Fads in clothing come and go. Women’s skirts go up and then get longer.
Men’s pants get wide and then narrower. Fads also occur in medicine. In the 1980’s it was ‘low fat’ for packaged foods and weight loss diets. Later on the buzz word was ‘low carb’.
Now, walk down the aisle in supermarkets or health food stores and it’d hard to miss the protein content in foods, or protein added to cereals, granola bars or shakes. So today ‘P’ is popping up everywhere.
But what is so special about protein?
In the past it was recommended for athletes who only wanted larger muscles. Now, it’s also for those who want to lose weight. But a report from the University of California says that protein has fallen victim to Marketing 101. In effect, protein sells because consumers believe it to be ‘healthy’.
So, are North Americans consuming too little or too much protein?
According to University of California researchers, most people are getting more than enough protein. This amounts to 47 grams for a 130 lb. person and 67 grams for someone weighing 185 lbs.
The exception is people over 65 years of age who may not be getting enough dietary protein. Some of these people have dental problems and find it difficult to chew protein such as meat.
Seniors also tend to lose muscle tissue due to age. And they have to be reminded of a basic physiological fact, that although protein is essential for healthy muscles, it’s not protein that builds strong muscles. Rather, it’s getting out of the chair and incorporating exercise into the daily routine.
Today, many seniors are in chronic care facilities because they’ve developed sarcopenia, weak muscles. The tragedy is that their leg muscles have become so weak they’re unable to get off the toilet. Or they fall, causing hip fractures which can mean ending life in a wheelchair or death.
So you’re a vegetarian?
Does this mean you may be lacking in protein? It could be, if you’re not eating a varied diet and neglecting dairy products and eggs. But veggie lovers can also get protein from nuts, grains, beans and even vegetables.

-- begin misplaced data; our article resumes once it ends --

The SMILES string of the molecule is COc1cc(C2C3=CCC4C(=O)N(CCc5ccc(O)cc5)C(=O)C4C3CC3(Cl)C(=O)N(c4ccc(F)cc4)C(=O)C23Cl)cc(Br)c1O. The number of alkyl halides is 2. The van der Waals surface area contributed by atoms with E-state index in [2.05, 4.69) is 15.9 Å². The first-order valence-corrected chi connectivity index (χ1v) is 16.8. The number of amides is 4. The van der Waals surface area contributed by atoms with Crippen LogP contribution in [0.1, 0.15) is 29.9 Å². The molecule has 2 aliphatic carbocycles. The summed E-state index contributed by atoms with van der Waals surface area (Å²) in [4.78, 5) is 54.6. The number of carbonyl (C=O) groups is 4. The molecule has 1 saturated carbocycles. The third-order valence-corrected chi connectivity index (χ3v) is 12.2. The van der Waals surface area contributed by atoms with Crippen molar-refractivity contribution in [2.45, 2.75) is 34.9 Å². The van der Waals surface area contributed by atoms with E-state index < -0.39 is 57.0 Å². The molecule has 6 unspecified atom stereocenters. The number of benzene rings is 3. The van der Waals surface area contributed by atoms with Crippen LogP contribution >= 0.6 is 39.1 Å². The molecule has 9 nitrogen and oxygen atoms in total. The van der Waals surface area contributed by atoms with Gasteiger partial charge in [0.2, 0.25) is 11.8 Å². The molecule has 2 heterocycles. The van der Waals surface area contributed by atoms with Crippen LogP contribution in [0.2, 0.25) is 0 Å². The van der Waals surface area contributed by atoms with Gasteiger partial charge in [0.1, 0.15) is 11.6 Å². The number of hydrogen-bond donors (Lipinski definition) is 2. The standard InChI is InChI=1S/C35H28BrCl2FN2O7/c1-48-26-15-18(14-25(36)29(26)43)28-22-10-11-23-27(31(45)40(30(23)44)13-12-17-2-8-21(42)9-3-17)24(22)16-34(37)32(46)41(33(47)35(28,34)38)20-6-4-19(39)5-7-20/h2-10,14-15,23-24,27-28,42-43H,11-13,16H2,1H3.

For those who want to lose weight, is protein Marketing 101 fact or fiction?
The majority of studies show that adding protein to a calorie restricted diet can promote loss of a modest amount of weight in the short term. And consuming extra protein tends to quell the hunger reflex unlike low protein diets. But high protein diets usually have the same outcome as other diets, the short term effect is positive, the long term a failure.
The failure rate would be less if more fiber was consumed along with extra protein.
Since hypertension remains one of the big cardiovascular killers, extra protein can be helpful. For instance, in 2014 The American Journal of Hypertension analyzed data from the long-standing Framingham Heart Study. It reported that people with the highest protein intake were 40% less likely to develop hypertension.
Readers often ask me if high protein diets can cause kidney disease. According to the University of California, research has shown that this is not the case if the kidneys are healthy.
But today one in nine adults have chronic kidney disease (CKD). So if you decide to go on a high protein diet be sure to check with your doctor to make certain you do not suffer from CKD. This is particularly important if you are over age 60, have diabetes, heart problems, hypertension, obese and a family history of CKD.
Most people get more protein than they think. A 4 oz. chicken breast, and the same amount of tuna, shrimp and a can of sardines all have 30 grams, yogurt 17 grams, a slice of bread three grams, an oz. of cheese seven grams and a cup of ice cream three grams.
My new book 90 + How I Got There is available by sending $19.95 to Giff Holdings, 525 Balliol Street, Unit # 6, Toronto, Ontario, M4S 1E1.